Hurricane Ian is a reminder that you should review your disaster recovery plans and have discussions with customers to ensure you are prepared to help clients, employees, and your business in the event of a true emergency. It is a reminder of how fragile homes, businesses, and lives can be, as Hurricane Ian rolls up Florida’s coast.
MSPs and solution providers use it as an opportunity to review disaster recovery plans and to have conversations with customers to ensure that business continuity expectations are realistic and possible. Harold Loving, CEO, TeamLogic IT Jackson, a Jackson-based solution provider that helped clients recover from Hurricane Ida in 2021, says it is important to take proactive steps to protect your clients and business.
Loving stated that he felt like the company was prepared for Hurricane Ida. “Some of our clients who purchased continuity products from us were better than those who didn’t.” We are concerned about power outages in our region of Mississippi so we made sure our clients who have generators were fueled and serviced. It’s not our responsibility, but I recommend MSPs use their problem-solving skills and knowledge to help their clients. Your goal is to prepare your clients at the same level as you prepared your business.
CompTIA published a series blog series that described how to help tech companies manage their employees, customers, and business during a disaster. Here are some highlights:
How to manage employees
If you don’t care about your customers, you can’t help them. It is crucial to manage employees during a crisis. Your business and the businesses of your customers may have been affected by a disaster. This could also impact your employees’ lives. To ensure that you can help your customers, it is important to first assist them.
John Motazedi (president of SNC Squared), a Joplin, Mo.-based solutions provider, said that “this too shall pass”. It’s hard for six days or six weeks or six months but you will get through it. It all comes down to your attitude. Your leadership style and presence will determine how your team adapts to change and works through it all.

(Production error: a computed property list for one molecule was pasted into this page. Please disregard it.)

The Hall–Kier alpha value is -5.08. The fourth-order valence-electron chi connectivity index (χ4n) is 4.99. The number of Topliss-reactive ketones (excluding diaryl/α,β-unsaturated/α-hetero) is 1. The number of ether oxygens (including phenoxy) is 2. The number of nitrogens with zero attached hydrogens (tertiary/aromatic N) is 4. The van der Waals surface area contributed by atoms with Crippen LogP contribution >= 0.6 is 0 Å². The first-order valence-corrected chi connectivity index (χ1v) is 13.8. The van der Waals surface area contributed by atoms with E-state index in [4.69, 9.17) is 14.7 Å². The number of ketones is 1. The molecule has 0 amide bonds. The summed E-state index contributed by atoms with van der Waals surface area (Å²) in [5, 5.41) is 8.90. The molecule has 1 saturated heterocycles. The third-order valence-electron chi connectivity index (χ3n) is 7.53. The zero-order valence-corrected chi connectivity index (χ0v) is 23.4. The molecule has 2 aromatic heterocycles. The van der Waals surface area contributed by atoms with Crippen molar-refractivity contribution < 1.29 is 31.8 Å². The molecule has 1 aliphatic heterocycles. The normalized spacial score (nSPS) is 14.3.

Here are four things to keep in mind:
Your employees should be available and safe.
Practice, prepare for multiple scenarios
Be flexible, but stick to your plan
Communicate early and often
How to manage customers
Cloud and other technologies make it easier for customers to prepare, secure, recover and restore business data faster than ever before. However, tech providers must ensure that their clients are prepared for the worst-case and unexpected. Disaster can strike at any time, anywhere.
Jennifer Mazzanti, CEO, eMazzanti, a Hoboken-based solution provider, said, “It’s a discussion for now, but for the future too.” She was referring to the conversation that Jennifer Mazzanti had with eMazzanti. The company is a solution provider based in Hoboken, N.J., and was impacted by Hurricane Sandy and the 9/11 attacks. What happens when you are unable to stay in the same space anymore? What are your options if staying put is not an option? These are conversations customers should have. Clients will judge you on how you respond to an emergency.
Here are four tips to keep in mind:
Before you start, review your expectations and parameters.
Prioritize your responses based on customer requirements and value to your company
To alleviate doubts and concerns, be transparent.
Treat your clients as if they were family
How to manage your business
It is important to have a business continuity plan. This plan must be practiced and drilled so that it can be executed correctly in the face of any disaster. To test different outcomes and your response, you can hold tabletop exercises.
Vince Gremillion, president and CEO of Restech, a Metairie-based solution provider that survived Hurricane Katrina, said, “If you haven’t revisited your plan in awhile, do so.” Make it real. Put pressure on the group. This is the best way to predict your level of preparedness. Do not tell me what you’ll do. Show me.
Here are five tips to keep in mind:
Make sure you have the resources and time to be ready for anything.
Customers and employees can count upon you to be a rock
It’s okay to be different.
Get to know your peers and ask for (and receive) help
Volunteer to help your community when it is most in need
For more information, see this checklist on how to survive a hurricane or other emergency situation.